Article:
At first, drug-induced highs feel euphoric, but eventually the body breaks down from the abuse. Similarly, artificial stimuli and sub-rosa manipulations by central banks have delivered their special effects—but addiction always leads to a systemic breakdown.

When government financial heroin addicts are finally forced into cold-turkey withdrawal, the ensuing crisis will spark a rush into precious metals. The situation will be exacerbated when assets perceived as “safe” today—like bonds and the almighty greenback—enter bear markets or crash entirely.

As a result, the rise in silver prices from current levels won’t be 10% or 20%—but a double, triple, or more.

If inflation picks up steam, $100 silver is not a fantasy but a distinct possibility. Gold will benefit, too, of course, but due to silver’s higher volatility, we expect it will hand us a higher percentage return, just as it has many times in the past.

Eventually, all markets correct excesses. The global economy is near a tipping point, and we must prepare our portfolios now, ahead of that chaos, which includes owning a meaningful amount of physical silver along with our gold.

It’s time to build for a big payday.

Why I’m Excited About Silver

When considering the catalysts for silver, let’s first ignore short-term factors such as net short/long positions, fluctuations in weekly ETF holdings, or the latest open interest. Data like these fluctuate regularly and rarely have long-term bearing on the price of silver.

I’m more interested in the big-picture forces that could impact silver over the next several years. The most significant force, of course, is what I stated above: governments’ abuse of “financial heroin” that will inevitably lead to a currency crisis in many countries around the world, pushing silver and gold to record levels.

At no time in history have governments printed this much money.

And not one currency in the world is anchored to gold or any other tangible standard. This unprecedented setup means that whatever fallout results, it will be of historic proportions and affect each of us personally.
Specific to silver itself, here are the data that tell me “something big this way comes”….

1. Inflation-Adjusted Price Has a Long Way to Go

One hint of silver’s potential is its inflation-adjusted price. I asked John Williams of Shadow Stats to calculate the silver price in June 2014 dollars (July data is not yet available).

Shown below is the silver price adjusted for both the CPI-U, as calculated by the Bureau of Labor Statistics, and the price adjusted using ShadowStats data based on the CPI-U formula from 1980 (the formula has since been adjusted multiple times to keep the inflation number as low as possible).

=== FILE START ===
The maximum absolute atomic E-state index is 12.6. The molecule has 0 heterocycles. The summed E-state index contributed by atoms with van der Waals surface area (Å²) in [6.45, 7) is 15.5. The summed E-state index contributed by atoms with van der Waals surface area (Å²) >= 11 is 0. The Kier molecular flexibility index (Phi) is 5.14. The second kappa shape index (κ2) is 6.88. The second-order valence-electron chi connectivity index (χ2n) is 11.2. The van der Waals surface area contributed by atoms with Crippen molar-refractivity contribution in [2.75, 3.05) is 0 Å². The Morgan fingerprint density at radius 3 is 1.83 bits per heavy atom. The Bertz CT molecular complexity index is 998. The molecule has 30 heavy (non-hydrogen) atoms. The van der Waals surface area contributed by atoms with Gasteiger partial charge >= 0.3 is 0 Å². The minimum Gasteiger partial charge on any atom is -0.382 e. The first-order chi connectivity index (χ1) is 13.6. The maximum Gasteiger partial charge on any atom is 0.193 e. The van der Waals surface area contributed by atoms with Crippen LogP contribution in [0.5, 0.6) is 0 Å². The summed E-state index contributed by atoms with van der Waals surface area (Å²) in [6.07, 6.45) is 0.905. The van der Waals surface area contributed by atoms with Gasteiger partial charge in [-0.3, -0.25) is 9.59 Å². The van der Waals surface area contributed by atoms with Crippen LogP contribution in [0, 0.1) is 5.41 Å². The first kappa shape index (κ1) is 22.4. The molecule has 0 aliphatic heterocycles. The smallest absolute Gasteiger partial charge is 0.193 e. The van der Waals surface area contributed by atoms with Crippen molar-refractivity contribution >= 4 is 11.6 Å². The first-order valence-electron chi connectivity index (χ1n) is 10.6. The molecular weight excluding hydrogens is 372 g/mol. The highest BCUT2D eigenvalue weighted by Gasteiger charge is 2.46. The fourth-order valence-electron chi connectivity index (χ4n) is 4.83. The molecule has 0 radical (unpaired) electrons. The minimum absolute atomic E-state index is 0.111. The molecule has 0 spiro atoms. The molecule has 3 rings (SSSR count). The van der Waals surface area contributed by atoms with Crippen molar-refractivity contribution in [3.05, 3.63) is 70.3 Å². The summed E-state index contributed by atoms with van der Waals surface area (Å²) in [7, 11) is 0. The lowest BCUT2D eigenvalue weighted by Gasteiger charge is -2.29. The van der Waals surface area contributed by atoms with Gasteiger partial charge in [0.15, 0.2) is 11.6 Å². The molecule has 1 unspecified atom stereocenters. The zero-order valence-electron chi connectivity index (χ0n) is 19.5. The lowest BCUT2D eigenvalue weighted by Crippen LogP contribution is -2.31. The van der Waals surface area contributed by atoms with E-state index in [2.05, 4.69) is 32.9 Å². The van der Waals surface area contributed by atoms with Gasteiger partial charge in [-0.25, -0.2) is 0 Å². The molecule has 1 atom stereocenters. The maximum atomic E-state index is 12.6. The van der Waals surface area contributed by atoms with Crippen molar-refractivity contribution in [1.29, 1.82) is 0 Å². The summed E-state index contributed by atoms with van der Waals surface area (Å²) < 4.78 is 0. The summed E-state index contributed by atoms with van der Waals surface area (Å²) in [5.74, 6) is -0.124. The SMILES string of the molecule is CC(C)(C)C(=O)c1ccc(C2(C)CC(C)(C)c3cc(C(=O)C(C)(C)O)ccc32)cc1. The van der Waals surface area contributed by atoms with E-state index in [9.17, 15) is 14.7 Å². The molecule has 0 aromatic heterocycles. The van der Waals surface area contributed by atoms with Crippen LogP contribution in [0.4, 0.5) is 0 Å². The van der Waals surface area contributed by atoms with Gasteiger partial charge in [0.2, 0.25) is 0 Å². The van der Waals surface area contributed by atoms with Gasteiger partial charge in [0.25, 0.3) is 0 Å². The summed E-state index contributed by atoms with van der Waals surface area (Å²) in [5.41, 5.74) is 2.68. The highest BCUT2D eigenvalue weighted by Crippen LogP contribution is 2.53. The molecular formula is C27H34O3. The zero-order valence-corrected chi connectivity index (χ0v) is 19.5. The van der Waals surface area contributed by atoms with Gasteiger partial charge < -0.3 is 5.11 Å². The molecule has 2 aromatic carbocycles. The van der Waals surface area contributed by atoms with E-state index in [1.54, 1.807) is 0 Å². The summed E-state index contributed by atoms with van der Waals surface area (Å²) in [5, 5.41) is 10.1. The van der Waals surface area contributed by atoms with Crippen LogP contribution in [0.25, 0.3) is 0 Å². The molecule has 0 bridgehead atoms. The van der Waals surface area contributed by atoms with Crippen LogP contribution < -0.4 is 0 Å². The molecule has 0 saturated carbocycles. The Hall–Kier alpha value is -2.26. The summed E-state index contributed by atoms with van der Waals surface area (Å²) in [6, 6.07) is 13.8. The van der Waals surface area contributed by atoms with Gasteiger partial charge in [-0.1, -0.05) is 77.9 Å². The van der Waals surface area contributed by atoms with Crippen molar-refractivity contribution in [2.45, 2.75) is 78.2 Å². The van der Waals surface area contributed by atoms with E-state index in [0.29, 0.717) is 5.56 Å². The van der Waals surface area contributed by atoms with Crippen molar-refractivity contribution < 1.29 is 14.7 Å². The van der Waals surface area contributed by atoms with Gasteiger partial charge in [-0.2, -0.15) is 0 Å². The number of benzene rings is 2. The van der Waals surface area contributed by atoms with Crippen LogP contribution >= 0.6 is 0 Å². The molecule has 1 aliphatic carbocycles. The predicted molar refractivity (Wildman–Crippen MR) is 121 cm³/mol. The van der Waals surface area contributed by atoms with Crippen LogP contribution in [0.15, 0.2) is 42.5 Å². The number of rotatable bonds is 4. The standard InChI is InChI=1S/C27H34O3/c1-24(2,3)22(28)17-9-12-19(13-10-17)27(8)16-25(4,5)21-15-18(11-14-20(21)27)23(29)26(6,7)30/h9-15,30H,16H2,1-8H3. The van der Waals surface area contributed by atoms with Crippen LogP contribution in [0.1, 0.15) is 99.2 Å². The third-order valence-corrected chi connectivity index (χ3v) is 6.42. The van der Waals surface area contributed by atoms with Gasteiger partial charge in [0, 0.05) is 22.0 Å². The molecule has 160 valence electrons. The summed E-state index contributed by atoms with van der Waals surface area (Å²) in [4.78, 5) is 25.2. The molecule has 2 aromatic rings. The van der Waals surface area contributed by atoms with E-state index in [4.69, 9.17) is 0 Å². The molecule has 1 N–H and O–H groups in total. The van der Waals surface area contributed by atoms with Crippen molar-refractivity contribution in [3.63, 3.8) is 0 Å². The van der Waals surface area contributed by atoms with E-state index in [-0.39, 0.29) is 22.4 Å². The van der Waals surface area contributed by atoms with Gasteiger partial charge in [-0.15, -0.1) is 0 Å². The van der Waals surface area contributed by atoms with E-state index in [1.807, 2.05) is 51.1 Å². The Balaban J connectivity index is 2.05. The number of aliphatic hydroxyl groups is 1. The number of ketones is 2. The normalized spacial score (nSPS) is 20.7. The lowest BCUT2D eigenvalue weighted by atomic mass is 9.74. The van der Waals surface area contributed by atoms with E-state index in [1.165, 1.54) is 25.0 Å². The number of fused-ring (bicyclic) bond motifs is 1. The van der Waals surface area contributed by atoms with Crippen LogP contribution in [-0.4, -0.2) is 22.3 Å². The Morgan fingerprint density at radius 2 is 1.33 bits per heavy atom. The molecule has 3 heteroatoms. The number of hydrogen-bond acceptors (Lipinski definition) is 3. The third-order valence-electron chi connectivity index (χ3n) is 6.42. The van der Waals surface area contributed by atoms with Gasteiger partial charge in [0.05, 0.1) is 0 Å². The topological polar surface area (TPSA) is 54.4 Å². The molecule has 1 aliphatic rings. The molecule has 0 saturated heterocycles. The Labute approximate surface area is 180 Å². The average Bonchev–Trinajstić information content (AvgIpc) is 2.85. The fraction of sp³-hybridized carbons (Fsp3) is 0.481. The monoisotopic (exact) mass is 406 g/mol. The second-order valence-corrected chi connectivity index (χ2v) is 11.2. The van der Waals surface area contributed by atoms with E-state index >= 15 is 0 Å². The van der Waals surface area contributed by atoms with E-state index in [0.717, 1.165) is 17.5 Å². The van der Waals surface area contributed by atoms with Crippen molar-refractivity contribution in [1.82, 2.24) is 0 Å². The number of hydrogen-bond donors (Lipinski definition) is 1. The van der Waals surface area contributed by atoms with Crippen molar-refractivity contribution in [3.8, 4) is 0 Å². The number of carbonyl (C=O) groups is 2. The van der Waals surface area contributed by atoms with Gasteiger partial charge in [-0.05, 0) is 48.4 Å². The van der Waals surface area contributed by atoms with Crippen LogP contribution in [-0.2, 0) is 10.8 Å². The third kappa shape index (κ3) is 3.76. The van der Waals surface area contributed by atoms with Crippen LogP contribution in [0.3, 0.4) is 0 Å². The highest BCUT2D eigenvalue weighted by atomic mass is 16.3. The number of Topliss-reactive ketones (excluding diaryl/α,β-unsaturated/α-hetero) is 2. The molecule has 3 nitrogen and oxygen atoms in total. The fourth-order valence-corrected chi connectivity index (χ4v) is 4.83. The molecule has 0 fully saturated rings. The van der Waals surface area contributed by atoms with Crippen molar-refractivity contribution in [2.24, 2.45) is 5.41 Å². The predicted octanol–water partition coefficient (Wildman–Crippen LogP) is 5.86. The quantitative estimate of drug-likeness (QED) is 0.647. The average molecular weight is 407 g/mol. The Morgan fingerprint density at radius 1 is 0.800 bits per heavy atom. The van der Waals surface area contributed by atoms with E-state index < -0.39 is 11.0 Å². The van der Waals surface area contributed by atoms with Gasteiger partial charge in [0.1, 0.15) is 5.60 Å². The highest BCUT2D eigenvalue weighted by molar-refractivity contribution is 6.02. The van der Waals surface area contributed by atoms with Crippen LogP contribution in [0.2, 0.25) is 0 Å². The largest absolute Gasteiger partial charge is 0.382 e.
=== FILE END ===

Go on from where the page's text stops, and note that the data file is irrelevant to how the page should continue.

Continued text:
The $48 peak in April 2011 was less than half the inflation-adjusted price of January 1980, based on the current CPI-U calculation. If we use the 1980 formula to measure inflation, silver would need to top $470 to beat that peak.

I’m not counting on silver going that high (at least I hope not, because I think there will be literal blood in the streets if it does), but clearly, the odds are skewed to the upside—and there’s a lot of room to run.

2. Silver Price vs. Production Costs

Producers have been forced to reduce costs in light of last year’s crash in the silver price. Some have done a better job at this than others, but check out how margins have narrowed.


Relative to the cost of production, the silver price is at its lowest level since 2005. Keep in mind that cash costs are only a portion of all-in expenses, and the silver price has historically traded well above this figure (all-in costs are just now being widely reported). That margins have tightened so dramatically is not sustainable on a long-term basis without affecting the industry. It also makes it likely that prices have bottomed, since producers can only cut expenses so much.

Although roughly 75% of silver is produced as a by-product, prices are determined at the margin; if a mine can’t operate profitably or a new project won’t earn a profit at low prices, the resulting drop in output would serve as a catalyst for higher prices. Further, much of the current costcutting has come from reduced exploration budgets, which will curtail future supply.

3. Low Inventories

Various entities hold inventories of silver bullion, and these levels were high when U.S. coinage contained silver. As all U.S. coins intended for circulation have been minted from base metals for decades, the need for high inventories is thus lower today. But this chart shows how little is available.


You can see how low current inventories are on a historical basis, most of which are held in exchange-traded products. This is important because these investors have been net buyers since 2005 and thus have kept that metal off the market. The remaining amount of inventory is 241 million ounces, only 25% of one year’s supply—whereas in 1990 it represented roughly eight times supply. If demand were to suddenly surge, those needs could not be met by existing inventories. In fact, ETP investors would likely take more metal off the market. (The “implied unreported stocks” refers to private and other unreported depositories around the world, another strikingly smaller number.)

If investment demand were to repeat the surge it saw from 2005 to 2009, this would leave little room for error on the supply side.

4. Conclusion of the Bear Market

This updated snapshot of six decades of bear markets signals that ours is near exhaustion. The black line represents silver’s decline from April 2011 through August 8, 2014.


The historical record suggests that buying silver now is a low-risk investment.

5. Cheap Compared to Other Commodities